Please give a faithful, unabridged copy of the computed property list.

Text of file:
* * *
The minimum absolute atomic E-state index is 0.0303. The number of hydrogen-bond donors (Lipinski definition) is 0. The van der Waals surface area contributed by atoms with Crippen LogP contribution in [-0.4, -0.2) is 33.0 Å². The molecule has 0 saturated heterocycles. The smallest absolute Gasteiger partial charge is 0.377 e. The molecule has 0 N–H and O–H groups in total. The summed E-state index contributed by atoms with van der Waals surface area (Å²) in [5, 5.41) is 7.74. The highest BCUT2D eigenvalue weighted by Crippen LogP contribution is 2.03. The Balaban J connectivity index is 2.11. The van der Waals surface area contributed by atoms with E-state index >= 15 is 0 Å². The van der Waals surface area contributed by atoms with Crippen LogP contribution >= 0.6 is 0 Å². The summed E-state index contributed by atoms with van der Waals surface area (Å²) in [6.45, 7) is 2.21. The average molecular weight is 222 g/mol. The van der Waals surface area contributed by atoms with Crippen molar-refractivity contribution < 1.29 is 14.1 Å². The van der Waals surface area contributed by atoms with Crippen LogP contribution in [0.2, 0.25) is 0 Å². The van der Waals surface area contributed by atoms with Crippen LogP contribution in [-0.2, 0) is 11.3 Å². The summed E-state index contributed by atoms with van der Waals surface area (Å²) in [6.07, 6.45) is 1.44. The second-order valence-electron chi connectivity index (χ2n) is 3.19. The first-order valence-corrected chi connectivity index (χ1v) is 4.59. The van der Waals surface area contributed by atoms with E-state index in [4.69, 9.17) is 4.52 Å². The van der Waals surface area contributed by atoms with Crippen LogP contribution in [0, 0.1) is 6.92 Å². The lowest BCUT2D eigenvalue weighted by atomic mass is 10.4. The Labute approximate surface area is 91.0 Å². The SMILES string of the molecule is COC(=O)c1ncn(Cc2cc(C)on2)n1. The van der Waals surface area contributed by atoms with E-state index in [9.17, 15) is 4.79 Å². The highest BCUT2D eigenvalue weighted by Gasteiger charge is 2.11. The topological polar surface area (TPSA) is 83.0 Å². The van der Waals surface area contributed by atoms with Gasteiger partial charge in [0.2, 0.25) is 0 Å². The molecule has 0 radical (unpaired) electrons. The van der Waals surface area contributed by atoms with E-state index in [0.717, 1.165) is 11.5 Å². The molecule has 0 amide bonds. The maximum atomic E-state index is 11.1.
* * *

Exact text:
The minimum absolute atomic E-state index is 0.0303. The number of hydrogen-bond donors (Lipinski definition) is 0. The van der Waals surface area contributed by atoms with Crippen LogP contribution in [-0.4, -0.2) is 33.0 Å². The molecule has 0 saturated heterocycles. The smallest absolute Gasteiger partial charge is 0.377 e. The molecule has 0 N–H and O–H groups in total. The summed E-state index contributed by atoms with van der Waals surface area (Å²) in [5, 5.41) is 7.74. The highest BCUT2D eigenvalue weighted by Crippen LogP contribution is 2.03. The Balaban J connectivity index is 2.11. The van der Waals surface area contributed by atoms with E-state index >= 15 is 0 Å². The van der Waals surface area contributed by atoms with Crippen LogP contribution >= 0.6 is 0 Å². The summed E-state index contributed by atoms with van der Waals surface area (Å²) in [6.45, 7) is 2.21. The average molecular weight is 222 g/mol. The van der Waals surface area contributed by atoms with Crippen molar-refractivity contribution < 1.29 is 14.1 Å². The van der Waals surface area contributed by atoms with Crippen LogP contribution in [0.2, 0.25) is 0 Å². The van der Waals surface area contributed by atoms with Crippen LogP contribution in [-0.2, 0) is 11.3 Å². The summed E-state index contributed by atoms with van der Waals surface area (Å²) in [6.07, 6.45) is 1.44. The second-order valence-electron chi connectivity index (χ2n) is 3.19. The first-order valence-corrected chi connectivity index (χ1v) is 4.59. The van der Waals surface area contributed by atoms with E-state index in [4.69, 9.17) is 4.52 Å². The van der Waals surface area contributed by atoms with Crippen LogP contribution in [0, 0.1) is 6.92 Å². The lowest BCUT2D eigenvalue weighted by atomic mass is 10.4. The Labute approximate surface area is 91.0 Å². The SMILES string of the molecule is COC(=O)c1ncn(Cc2cc(C)on2)n1. The van der Waals surface area contributed by atoms with E-state index in [9.17, 15) is 4.79 Å². The highest BCUT2D eigenvalue weighted by Gasteiger charge is 2.11. The topological polar surface area (TPSA) is 83.0 Å². The van der Waals surface area contributed by atoms with Gasteiger partial charge in [0.2, 0.25) is 0 Å². The molecule has 0 radical (unpaired) electrons. The van der Waals surface area contributed by atoms with E-state index in [0.717, 1.165) is 11.5 Å². The molecule has 0 amide bonds. The maximum atomic E-state index is 11.1.